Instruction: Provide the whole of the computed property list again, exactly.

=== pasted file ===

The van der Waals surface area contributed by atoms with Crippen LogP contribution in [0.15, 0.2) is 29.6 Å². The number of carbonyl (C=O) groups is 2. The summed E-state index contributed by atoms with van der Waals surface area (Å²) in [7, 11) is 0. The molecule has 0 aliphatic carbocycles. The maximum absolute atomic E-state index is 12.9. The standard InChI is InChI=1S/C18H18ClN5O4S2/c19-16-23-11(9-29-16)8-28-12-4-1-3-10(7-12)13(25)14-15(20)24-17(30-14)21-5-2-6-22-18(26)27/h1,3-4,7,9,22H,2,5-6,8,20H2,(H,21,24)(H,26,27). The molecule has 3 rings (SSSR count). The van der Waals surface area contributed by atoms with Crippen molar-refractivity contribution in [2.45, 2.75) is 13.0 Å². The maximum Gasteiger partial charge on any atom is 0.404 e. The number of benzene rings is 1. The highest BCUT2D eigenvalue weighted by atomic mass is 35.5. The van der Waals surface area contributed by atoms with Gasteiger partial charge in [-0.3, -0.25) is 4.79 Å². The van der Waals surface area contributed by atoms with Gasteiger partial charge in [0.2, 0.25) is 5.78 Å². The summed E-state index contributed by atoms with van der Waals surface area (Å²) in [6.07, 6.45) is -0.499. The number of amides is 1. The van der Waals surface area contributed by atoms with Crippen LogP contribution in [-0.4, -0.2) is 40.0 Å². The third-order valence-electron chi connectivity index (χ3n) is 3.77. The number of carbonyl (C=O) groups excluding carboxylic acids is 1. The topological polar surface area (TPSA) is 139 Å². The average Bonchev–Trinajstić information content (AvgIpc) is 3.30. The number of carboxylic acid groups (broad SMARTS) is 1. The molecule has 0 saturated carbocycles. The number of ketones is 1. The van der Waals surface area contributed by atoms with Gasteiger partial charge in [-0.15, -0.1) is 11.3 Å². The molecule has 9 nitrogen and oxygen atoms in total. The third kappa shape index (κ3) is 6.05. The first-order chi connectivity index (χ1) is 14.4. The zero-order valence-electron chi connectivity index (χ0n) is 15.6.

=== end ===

The van der Waals surface area contributed by atoms with Crippen LogP contribution in [0.15, 0.2) is 29.6 Å². The number of carbonyl (C=O) groups is 2. The summed E-state index contributed by atoms with van der Waals surface area (Å²) in [7, 11) is 0. The molecule has 0 aliphatic carbocycles. The maximum absolute atomic E-state index is 12.9. The standard InChI is InChI=1S/C18H18ClN5O4S2/c19-16-23-11(9-29-16)8-28-12-4-1-3-10(7-12)13(25)14-15(20)24-17(30-14)21-5-2-6-22-18(26)27/h1,3-4,7,9,22H,2,5-6,8,20H2,(H,21,24)(H,26,27). The molecule has 3 rings (SSSR count). The van der Waals surface area contributed by atoms with Crippen molar-refractivity contribution in [2.45, 2.75) is 13.0 Å². The maximum Gasteiger partial charge on any atom is 0.404 e. The number of benzene rings is 1. The highest BCUT2D eigenvalue weighted by atomic mass is 35.5. The van der Waals surface area contributed by atoms with Gasteiger partial charge in [-0.3, -0.25) is 4.79 Å². The van der Waals surface area contributed by atoms with Gasteiger partial charge in [0.2, 0.25) is 5.78 Å². The summed E-state index contributed by atoms with van der Waals surface area (Å²) in [6.07, 6.45) is -0.499. The number of amides is 1. The van der Waals surface area contributed by atoms with Crippen LogP contribution in [-0.4, -0.2) is 40.0 Å². The third-order valence-electron chi connectivity index (χ3n) is 3.77. The number of carbonyl (C=O) groups excluding carboxylic acids is 1. The topological polar surface area (TPSA) is 139 Å². The average Bonchev–Trinajstić information content (AvgIpc) is 3.30. The number of carboxylic acid groups (broad SMARTS) is 1. The molecule has 0 saturated carbocycles. The number of ketones is 1. The van der Waals surface area contributed by atoms with Gasteiger partial charge in [-0.15, -0.1) is 11.3 Å². The molecule has 9 nitrogen and oxygen atoms in total. The third kappa shape index (κ3) is 6.05. The first-order chi connectivity index (χ1) is 14.4. The zero-order valence-electron chi connectivity index (χ0n) is 15.6.